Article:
"A program for a generation of recovery, a generation of progress, a generation of development. In order to make this work, as has been understood for more than a century, almost a century and a half, the only way this could work, was to develop a system of infrastructural development which would effectively link the Atlantic Ocean to the Pacific Ocean across Eurasia. This is not railroads, this is not Silk Roads, these are corridors of development, which run a range of, let's say, up to 100 kilometers in width, from the Atlantic to the Pacific, going in various directions. Along these routes, as we did in the United States with the transcontinental railroad, the area on either side of the transportation axis becomes immediately, in and of itself, a sustainable area of economic development. By that means, you can branch out from the main corridors into subsidiary corridors of development and capture the area. If we can make that kind of link, one interesting kind of change occurs immediately....

"Take transportation alone. People who don't think, think that ocean freight is the cheapest way to move freight. That is not true. The cheapest way is across land, but not by truck; trucks running up and down the highway tell you that the economy is being dismantled. It costs too much, it's intrinsically bad. Railways are much better. Integrated transport systems, featuring railways, especially magnetic levitation systems, are excellent. Magnetic levitation systems move passengers more rapidly, but those same systems for moving freight, that is really a wonder. That's where the payoff comes. If you can move freight from Rotterdam to Tokyo at an average rate of 300 kilometers per hour, without much stopping along the way, and if for every 100 km of motion across that route, you are generating the creation of wealth through production as a result of the existence of that corridor, then the cost of moving freight from Rotterdam to Tokyo is less than zero. What ocean freight can do that? Did you ever see a large supercargo ship producing wealth while travelling across the ocean? And at what speed?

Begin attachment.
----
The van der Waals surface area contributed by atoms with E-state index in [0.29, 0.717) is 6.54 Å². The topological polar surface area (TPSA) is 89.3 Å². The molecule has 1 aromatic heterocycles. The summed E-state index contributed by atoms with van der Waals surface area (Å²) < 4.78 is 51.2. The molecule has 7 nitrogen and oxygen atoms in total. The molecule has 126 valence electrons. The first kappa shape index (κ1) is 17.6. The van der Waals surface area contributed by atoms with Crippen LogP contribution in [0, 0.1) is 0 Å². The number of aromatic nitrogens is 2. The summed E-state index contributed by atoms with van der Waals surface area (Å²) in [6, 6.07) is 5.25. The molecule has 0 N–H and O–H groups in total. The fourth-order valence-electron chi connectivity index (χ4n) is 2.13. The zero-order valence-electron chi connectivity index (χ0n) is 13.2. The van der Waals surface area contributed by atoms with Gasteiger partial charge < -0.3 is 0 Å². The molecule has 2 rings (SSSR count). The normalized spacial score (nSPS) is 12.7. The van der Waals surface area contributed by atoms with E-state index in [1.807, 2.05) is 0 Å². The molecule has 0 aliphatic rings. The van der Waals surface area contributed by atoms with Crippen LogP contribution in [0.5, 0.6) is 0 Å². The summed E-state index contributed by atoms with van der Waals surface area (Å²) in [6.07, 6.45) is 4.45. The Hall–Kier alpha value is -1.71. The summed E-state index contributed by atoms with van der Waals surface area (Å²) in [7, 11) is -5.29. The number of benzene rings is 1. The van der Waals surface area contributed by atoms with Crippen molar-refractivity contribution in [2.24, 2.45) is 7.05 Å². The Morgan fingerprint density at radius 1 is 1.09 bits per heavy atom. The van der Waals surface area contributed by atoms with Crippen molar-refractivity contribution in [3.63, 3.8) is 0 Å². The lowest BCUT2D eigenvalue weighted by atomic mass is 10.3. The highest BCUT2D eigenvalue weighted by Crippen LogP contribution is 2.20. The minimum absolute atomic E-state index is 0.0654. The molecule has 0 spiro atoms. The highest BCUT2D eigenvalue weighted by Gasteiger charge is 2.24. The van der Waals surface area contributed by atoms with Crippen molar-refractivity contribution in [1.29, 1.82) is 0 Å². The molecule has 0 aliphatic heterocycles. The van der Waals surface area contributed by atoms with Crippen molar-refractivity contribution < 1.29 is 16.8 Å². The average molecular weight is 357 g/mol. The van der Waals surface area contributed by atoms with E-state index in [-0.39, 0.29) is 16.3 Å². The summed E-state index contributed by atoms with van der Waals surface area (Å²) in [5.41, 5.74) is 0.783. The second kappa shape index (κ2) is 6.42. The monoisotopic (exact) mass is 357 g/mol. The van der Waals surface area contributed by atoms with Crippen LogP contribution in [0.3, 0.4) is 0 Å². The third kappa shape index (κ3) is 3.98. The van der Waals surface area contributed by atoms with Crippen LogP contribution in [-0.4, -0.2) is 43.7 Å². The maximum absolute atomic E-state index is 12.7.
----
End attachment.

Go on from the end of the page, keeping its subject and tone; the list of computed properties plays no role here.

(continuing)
"Therefore, we have come to a turning point in technology, where the development of the internal land-mass of the world and the great typical frontier is Central and North Asia. That is the greatest single opportunity before all mankind for development. This requires some revolutionary changes in the way we think about things. This means that we would be engaged in the greatest change in the environment in the history of mankind....

"The object would be to bring the United States in to cooperate with that great venture."